I've always thought that using it on nice antiques was heresy...but now I have to reconsider.
I have a china cabinet, probably about 40 years old, that I bought from a dear late friend. So, it has sentimental value, but it just.doesnt.fit with our primitive / Victorian furniture. It is nice quality (ie wood, not pressboard), but has a lot of carving as well.
Well, my DSO threw the idea out there...and I think it would really work with this piece.
So....how do I go about it? It is a medium tone wood with glass sidelights and a glass door, and the bottom half has a two-door cupboard with a centre panel that doesnt open.
Any tips would be appreciated! Am thinking of white, but have also seen some people use another base colour to show through n the scuffed areas. Can I just do white and scuff it to show a bit of the original wood through?
Dee, is the wood unfinished? We used milk paint on several raw wood doors in our apartment and I have to say, I'm a convert. The coverage and richness of color are just incredible. It's very, very simple to use.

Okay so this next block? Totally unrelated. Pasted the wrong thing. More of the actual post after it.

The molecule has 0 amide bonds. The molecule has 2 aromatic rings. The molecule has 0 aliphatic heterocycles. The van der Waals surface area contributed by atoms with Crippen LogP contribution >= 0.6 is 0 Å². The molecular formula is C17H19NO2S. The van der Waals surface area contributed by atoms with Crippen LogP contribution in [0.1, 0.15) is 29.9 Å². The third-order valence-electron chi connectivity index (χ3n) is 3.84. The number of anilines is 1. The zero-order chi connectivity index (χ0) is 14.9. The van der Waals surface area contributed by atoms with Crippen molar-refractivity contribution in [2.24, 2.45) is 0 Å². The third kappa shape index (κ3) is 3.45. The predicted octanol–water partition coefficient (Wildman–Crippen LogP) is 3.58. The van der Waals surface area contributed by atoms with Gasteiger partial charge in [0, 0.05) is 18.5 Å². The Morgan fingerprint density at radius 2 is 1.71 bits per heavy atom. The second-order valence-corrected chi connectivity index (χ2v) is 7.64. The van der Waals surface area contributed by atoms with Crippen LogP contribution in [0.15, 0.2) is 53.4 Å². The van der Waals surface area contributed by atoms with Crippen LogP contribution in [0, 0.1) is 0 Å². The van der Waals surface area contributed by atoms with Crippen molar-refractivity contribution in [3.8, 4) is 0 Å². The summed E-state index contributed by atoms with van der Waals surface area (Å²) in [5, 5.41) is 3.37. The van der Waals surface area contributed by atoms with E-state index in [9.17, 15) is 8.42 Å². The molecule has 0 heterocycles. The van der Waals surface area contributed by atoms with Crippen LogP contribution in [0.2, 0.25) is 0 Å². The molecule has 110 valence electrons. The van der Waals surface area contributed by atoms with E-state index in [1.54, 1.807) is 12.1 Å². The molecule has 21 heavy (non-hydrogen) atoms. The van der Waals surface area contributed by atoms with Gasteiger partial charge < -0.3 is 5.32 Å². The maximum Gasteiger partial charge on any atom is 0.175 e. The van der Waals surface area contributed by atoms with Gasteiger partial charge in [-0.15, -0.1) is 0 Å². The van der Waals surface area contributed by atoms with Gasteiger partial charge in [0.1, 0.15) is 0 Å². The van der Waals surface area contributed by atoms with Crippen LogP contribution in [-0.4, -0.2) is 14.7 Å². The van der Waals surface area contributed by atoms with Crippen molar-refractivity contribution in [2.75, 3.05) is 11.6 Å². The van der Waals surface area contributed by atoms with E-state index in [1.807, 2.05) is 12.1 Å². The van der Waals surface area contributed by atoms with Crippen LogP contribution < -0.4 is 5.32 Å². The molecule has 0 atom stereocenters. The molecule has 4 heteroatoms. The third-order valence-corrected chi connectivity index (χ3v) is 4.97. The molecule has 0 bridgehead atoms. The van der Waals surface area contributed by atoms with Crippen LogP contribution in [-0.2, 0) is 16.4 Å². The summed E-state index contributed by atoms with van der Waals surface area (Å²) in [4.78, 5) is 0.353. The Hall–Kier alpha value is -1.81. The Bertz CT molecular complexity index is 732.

I know there are methods for making it "stick" on finished surfaces but they are much more work & I can't comment on their effectiveness.
Now, I can't see using it on an unfinished surface & then scuffing to let the wood show through; part of it's magic is that it really soaks IN to the wood. It's a different finish than a latex or enamel & looks more "aged" or classic anyway, but I think you'd have to do some serious sanding to wear enough away to show wood through. It REALLY soaks in there.